KARLA MARTINEZ/Coachella Uninc
It was not too long ago that I had no idea what the word “autism” meant. Unfortunately, now I know the definition all too well.
A few years ago, my mother worked with kids with disorders such as anger management, Down syndrome, attention deficit hyperactivity disorder (ADHD), and autism spectrum disorder (ASD). She was very observant of their behavior because she wanted to better understand them.
Then about two years ago, my mother noticed that my three-year old cousin, Antonio, was different from the rest of the kids in the family. Antonio couldn’t speak, not even his own name, or respond to anything we said to him. He was uncomfortable in crowded places and was bothered by loud noises. He had many of the same traits as the ASD children she had tutored.
According to Clearing the Fog About Autism, autism is a range of complex neurodevelpment disorders. The symptoms include failing to respond to their names, avoiding eye contact, repetitive movemnts, and becoming indifferent to social engagement.
The challenges of having an autistic child aren’t easy; my aunt has a hard time giving Antonio the attention he requires because she also cares for her two other kids. It is difficult for her to take Antonio anywhere new because he panics and throws tantrums.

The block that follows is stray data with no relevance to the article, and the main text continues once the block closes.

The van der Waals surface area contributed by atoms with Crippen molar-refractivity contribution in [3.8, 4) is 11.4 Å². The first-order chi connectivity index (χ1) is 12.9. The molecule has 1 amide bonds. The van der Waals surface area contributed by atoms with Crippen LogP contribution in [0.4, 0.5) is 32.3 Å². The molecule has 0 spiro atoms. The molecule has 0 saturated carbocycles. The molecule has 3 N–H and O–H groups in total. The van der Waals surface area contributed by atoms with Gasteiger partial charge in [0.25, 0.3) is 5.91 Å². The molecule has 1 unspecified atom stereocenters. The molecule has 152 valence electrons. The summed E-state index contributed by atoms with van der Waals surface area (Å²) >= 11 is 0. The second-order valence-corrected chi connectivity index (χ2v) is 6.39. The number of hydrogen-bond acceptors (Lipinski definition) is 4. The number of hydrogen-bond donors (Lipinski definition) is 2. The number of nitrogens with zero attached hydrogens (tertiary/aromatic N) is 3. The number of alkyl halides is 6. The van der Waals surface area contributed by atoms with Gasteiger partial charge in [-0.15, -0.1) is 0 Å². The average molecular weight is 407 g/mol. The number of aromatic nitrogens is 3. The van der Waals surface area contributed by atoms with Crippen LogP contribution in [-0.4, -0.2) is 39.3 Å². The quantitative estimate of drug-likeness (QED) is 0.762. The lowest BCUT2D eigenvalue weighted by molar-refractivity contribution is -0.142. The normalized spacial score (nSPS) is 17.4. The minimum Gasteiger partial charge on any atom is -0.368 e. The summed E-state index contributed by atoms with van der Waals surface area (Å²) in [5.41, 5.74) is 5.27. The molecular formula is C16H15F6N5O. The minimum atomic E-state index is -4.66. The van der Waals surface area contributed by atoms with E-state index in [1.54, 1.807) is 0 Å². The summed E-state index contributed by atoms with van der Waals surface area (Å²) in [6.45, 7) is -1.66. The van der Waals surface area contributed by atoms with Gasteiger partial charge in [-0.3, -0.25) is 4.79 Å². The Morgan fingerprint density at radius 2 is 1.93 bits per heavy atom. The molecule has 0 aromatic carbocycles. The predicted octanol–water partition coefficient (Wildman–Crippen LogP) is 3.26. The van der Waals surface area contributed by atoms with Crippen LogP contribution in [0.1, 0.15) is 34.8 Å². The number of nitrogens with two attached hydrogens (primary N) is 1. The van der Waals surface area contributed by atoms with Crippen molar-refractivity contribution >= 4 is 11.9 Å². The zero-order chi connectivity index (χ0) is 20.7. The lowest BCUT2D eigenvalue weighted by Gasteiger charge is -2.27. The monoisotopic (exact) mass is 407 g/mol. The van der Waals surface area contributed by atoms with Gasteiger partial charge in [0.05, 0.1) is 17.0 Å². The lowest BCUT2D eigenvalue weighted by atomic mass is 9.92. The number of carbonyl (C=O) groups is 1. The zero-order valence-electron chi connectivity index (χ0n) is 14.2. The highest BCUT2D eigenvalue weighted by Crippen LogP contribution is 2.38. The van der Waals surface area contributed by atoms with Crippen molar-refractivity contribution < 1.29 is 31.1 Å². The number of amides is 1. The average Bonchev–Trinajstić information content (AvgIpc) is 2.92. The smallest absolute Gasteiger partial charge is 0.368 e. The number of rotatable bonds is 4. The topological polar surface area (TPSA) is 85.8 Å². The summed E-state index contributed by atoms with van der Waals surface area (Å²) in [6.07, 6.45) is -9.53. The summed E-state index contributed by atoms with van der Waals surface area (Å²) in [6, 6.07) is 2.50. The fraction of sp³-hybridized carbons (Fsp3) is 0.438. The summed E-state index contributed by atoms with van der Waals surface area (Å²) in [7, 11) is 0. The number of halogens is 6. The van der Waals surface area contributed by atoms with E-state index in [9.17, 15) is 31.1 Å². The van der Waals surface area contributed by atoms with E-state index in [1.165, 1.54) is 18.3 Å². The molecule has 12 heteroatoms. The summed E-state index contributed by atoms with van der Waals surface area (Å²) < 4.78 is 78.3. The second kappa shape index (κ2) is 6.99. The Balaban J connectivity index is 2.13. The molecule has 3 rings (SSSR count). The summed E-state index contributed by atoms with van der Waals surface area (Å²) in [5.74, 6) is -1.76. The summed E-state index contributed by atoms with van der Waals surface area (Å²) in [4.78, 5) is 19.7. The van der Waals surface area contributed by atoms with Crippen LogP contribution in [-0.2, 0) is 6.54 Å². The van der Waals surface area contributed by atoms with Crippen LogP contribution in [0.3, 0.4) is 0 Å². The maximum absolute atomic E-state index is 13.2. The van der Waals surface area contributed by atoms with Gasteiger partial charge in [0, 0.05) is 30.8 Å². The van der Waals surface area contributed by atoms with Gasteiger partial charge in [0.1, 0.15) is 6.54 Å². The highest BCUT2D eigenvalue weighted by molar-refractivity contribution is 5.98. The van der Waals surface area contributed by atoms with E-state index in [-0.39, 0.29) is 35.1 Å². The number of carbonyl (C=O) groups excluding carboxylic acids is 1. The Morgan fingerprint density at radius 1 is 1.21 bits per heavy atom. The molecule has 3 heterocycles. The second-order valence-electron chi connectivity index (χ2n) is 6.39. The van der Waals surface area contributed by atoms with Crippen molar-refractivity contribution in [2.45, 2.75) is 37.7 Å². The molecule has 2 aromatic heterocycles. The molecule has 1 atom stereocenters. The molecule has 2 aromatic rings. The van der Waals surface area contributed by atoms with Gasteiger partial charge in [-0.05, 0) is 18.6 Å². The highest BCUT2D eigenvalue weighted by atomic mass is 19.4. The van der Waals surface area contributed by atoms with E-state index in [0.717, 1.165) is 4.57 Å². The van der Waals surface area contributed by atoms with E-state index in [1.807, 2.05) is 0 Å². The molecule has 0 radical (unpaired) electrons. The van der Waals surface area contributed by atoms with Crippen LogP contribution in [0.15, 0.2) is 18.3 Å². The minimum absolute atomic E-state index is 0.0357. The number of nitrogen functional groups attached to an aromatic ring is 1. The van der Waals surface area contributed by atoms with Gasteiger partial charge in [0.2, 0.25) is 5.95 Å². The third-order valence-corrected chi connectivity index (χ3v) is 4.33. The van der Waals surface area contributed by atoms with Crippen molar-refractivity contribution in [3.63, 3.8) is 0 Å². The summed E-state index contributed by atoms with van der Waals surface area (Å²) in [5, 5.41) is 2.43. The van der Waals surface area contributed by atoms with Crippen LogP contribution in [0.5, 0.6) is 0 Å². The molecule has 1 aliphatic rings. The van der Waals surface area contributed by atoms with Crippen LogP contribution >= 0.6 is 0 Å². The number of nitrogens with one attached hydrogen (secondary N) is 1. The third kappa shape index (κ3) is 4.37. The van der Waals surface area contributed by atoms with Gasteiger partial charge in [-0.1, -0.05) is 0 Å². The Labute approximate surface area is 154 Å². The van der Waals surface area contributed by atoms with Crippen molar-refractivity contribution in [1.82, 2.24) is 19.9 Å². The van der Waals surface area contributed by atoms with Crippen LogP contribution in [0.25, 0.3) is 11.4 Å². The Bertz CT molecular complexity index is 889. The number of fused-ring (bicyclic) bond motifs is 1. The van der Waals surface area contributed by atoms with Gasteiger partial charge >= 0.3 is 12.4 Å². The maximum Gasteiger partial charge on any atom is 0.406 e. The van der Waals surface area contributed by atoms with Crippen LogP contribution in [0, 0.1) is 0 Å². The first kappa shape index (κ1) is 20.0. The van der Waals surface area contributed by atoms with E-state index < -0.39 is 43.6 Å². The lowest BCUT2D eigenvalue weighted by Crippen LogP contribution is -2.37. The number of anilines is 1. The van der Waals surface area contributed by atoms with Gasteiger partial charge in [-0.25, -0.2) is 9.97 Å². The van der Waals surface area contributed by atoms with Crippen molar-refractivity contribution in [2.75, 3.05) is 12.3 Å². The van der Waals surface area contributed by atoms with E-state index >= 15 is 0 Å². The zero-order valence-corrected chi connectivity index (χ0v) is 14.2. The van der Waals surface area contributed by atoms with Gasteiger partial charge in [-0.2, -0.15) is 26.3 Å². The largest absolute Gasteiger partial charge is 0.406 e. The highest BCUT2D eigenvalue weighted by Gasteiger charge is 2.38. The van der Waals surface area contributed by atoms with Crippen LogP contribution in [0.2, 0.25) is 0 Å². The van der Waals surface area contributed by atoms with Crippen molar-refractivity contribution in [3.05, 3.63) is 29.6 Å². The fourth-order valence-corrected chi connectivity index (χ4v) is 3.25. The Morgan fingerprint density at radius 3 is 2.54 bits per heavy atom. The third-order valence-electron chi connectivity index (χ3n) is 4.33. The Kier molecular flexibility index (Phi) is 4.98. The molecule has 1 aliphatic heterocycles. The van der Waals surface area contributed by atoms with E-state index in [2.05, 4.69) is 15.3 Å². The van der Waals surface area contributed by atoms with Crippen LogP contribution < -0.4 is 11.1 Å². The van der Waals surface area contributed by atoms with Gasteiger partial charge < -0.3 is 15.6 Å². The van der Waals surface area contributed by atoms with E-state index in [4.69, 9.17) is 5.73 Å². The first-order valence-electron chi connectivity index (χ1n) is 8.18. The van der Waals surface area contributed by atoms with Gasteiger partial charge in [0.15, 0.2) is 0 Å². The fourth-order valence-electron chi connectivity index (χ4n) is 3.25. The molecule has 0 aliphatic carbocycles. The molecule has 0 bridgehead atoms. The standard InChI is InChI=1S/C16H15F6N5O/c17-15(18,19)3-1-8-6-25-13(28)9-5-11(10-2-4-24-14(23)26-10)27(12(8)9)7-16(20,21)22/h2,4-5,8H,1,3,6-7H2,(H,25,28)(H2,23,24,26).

Kids with autism will often hurt themselves. This is the case for Antonio; he bites his own hand when he gets nervous or anxious. My aunt has to check on him constantly to make sure he isn’t harming himself or others.
Finding help for Antonio has been the toughest hurdle, especially because my aunt and uncle are undocumented. They don’t meet the requirements to apply for special classes or help from the state. And my aunt is unable to work because she needs to be by Antonio’s side at all times for the sake of his safety.
Antonio, who is now 5, attends kindergarten at John Kelley Elementary in Thermal everyday from 11 a.m. to 3 p.m. but my aunt noticed it hasn’t helped him much. The school promised speech lessons but neither Antonio nor his classmates have received them. My aunt was disappointed. She was hoping that her son would be able to speak more.
Antonio’s diagnosis as mildly autistic has been hard on the whole family. My aunt and uncle are frustrated because they feel there is no hope for Antonio.
I believe they’re wrong. CNN did a report on Dan Selec. He founded nonPareil Institute, which provides technical training, employment and housing those who have been diagnosed with ASD. Many of autistic students he has trained have gone on to work for his organization.
Like Selec, whose autistic son inspired his organization, I believe there is a future for my cousin and everyone else on the autism spectrum.
Autism is just like any other disorder and should be treated; and, most importantly, we must recognize that there is hope for those afflicted.
Resources for ASD families: